Thirdly, the headline is a huge insult to anyone who receives benefits. That would be most (if not all, at some point) of the population, including the overwhelming majority of Daily Mail readers. Receive any child benefit? A state pension? Tax credits? Winter fuel allowance? Disability allowance? Do you visit a GP from time to time? Ever used an NHS hospital? If so, by the Mail's logic, you are now to some degree or other a vile product of the welfare state. Exactly how vile you are is no doubt dependent on the amount you receive in benefits, or the number of annual trips you make to your doctor's surgery, but most of us are clearly a step further along the road to becoming a child murderer. We are all vile products together, to coin a phrase.

Fourthly, it's a classic example of a newspaper taking the most extreme / unusual examples of benefit recipients and using them them to draw wide (and invariably false) conclusions about the whole system. As statistics from the ONS show, most people who receive benefits do not have 25 kids. They do not live in huge mansions. They don't drive BMWs. We can debate the welfare system and dependency traps until the cows come home, but the debate will be meaningless if we take hyperbole designed to sell newspapers or win votes as the starting point for the discussion.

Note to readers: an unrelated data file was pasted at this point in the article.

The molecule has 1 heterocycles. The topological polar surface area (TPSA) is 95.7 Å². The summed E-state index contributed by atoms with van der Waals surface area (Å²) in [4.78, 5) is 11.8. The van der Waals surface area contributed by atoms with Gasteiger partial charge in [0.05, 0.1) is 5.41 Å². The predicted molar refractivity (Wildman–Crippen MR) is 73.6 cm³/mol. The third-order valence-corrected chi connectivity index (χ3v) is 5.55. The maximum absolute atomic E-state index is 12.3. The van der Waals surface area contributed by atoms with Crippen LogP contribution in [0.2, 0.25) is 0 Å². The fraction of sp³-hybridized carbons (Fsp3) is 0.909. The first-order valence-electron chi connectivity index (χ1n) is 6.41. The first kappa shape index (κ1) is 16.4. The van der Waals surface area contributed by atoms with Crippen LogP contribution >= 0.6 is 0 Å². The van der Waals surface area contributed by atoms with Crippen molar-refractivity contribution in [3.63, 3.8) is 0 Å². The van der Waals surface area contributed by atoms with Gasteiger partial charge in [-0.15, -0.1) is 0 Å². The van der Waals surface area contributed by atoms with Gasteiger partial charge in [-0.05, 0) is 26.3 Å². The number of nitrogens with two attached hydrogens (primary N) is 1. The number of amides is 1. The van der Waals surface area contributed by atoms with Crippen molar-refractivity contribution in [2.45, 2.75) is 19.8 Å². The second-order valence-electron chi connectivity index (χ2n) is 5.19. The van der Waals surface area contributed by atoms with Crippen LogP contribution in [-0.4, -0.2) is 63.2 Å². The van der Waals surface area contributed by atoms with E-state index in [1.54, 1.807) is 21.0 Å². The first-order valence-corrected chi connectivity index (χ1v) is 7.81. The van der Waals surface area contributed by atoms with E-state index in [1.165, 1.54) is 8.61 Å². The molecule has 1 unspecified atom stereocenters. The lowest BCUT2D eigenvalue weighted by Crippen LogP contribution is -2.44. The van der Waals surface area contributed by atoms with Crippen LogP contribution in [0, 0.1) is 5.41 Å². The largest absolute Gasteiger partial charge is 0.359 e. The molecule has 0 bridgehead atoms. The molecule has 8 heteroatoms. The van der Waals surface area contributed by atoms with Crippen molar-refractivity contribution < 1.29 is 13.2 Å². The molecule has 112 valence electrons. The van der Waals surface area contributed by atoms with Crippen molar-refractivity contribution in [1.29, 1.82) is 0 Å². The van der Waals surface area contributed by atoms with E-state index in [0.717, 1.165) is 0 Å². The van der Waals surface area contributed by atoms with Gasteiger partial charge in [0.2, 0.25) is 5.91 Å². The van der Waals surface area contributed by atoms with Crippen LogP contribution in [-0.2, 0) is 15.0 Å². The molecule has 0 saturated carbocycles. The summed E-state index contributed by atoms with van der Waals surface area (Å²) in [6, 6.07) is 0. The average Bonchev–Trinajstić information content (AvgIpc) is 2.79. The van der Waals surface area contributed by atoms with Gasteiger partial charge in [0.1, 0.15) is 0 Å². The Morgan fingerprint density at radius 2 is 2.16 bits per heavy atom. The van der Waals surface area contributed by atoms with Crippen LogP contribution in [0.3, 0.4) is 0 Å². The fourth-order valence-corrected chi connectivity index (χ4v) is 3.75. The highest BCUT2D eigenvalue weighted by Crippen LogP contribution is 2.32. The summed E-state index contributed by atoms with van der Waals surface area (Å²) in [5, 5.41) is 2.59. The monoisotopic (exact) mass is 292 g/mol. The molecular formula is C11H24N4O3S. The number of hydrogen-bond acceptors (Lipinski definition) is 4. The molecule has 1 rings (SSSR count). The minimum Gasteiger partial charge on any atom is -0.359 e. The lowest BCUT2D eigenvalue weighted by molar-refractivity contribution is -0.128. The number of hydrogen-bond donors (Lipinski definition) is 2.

Ultimately this headline, and George Osborne's effective endorsement of it, confirms something very nasty about the UK in 2013. There is a war being waged on the most vulnerable people in the country - and it's being waged by a cabinet of millionaire politicians and their political sympathisers in the press, few (if any) who have ever experienced what poverty really means. There's no 'all in this together' to be heard any more this war. No compassion in the conservatism. No hoodies being hugged. Just constant, relentless talk of chavs, scoungers and skivers. A huge divison between 'us' and 'them'. It's hate. Daily hate. But the sad story of the deaths of Mick Philpott's children does not represent a parable for our age, and the man himself is no poster boy for benefits receipients.